A surprisingly bland treatment from a passionate writer and American citizen.

WHAT UNITES US

THE GRAPHIC NOVEL

A graphic-history treatment of the newsman’s collection of essays on patriotism.

As the longtime anchor of the CBS Evening News and host of 48 Hours, Rather spent decades reporting the news as well as intoning pronouncements on the state of the nation, a role that his cartoon self fulfills here. In the full-page panel that ends the book—featuring the author walking through a billowing American flag—he proclaims, “I believe in a wide and expansive vision of our national destiny. And I believe in all of you to help make it a reality. Courage.” It’s difficult to figure out what to make of this graphic treatment, since it doesn’t appear to be targeting a younger readership than the original volume of text, and the illustrations aren’t as dynamic as one might expect from the publisher of Eddie Campbell, Jessica Abel, Gene Luen Yang, Joann Sfar, and others. Instead of the sweep of history carrying the narrator along, Rather is often just standing there, talking and observing. The most effectively illustrated passages are more personal, with young “Danny” coming of age in hardscrabble Texas in a family that imparted strong moral values. Yet his education has been a lifelong process, and he has grown to acknowledge the blinders of those times: how the history he learned was so heavily focused on White male achievements and how diversities of race, ethnicity, and sexual orientation were marginalized, even invisible. The author celebrates patriotism in the embrace of such diversity, and he remains relentlessly hopeful about the country he loves as a “land of wonder, awe, and optimism.” However, he is also candid about our myriad divisions on education, environmentalism, social issues, and more. The six chapters have a scattershot quality, skipping around instead of developing the arguments that he built in the original essays.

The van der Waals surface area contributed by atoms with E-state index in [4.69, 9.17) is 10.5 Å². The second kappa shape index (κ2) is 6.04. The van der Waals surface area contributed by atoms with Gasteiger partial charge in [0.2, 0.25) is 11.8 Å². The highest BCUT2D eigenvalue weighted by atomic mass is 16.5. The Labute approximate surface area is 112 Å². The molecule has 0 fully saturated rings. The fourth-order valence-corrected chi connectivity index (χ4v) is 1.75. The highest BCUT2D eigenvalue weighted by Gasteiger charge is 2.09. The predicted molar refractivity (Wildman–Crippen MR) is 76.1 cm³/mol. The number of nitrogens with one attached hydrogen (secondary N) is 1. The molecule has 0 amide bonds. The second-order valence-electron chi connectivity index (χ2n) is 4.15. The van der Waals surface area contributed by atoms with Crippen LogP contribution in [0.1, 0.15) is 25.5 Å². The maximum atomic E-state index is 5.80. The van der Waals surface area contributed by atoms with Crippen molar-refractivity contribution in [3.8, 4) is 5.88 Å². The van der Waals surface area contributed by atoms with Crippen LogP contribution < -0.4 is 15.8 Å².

A surprisingly bland treatment from a passionate writer and American citizen.

Pub Date: Feb. 16, 2021

ISBN: 978-1-250-23994-5

Page Count: 288

Publisher: First Second

Review Posted Online: Nov. 27, 2020

Kirkus Reviews Issue: Dec. 15, 2020

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An accessible, informative journey through complex issues during turbulent times.

WELCOME TO THE NEW WORLD

Immersion journalism in the form of a graphic narrative following a Syrian family on their immigration to America.

Originally published as a 22-part series in the New York Times that garnered a Pulitzer for editorial cartooning, the story of the Aldabaan family—first in exile in Jordan and then in New Haven, Connecticut—holds together well as a full-length book. Halpern and Sloan, who spent more than three years with the Aldabaans, movingly explore the family’s significant obstacles, paying special attention to teenage son Naji, whose desire for the ideal of the American dream was the strongest. While not minimizing the harshness of the repression that led them to journey to the U.S.—or the challenges they encountered after they arrived—the focus on the day-by-day adjustment of a typical teenager makes the narrative refreshingly tangible and free of political polemic. Still, the family arrived at New York’s JFK airport during extraordinarily political times: Nov. 8, 2016, the day that Donald Trump was elected. The plan had been for the entire extended family to move, but some had traveled while others awaited approval, a process that was hampered by Trump’s travel ban. The Aldabaans encountered the daunting odds that many immigrants face: find shelter and employment, become self-sustaining quickly, learn English, and adjust to a new culture and climate (Naji learned to shovel snow, which he had never seen). They also received anonymous death threats, and Naji wanted to buy a gun for protection. He asked himself, “Was this the great future you were talking about back in Jordan?” Yet with the assistance of selfless volunteers and a community of fellow immigrants, the Aldabaans persevered. The epilogue provides explanatory context and where-are-they-now accounts, and Sloan’s streamlined, uncluttered illustrations nicely complement the text, consistently emphasizing the humanity of each person.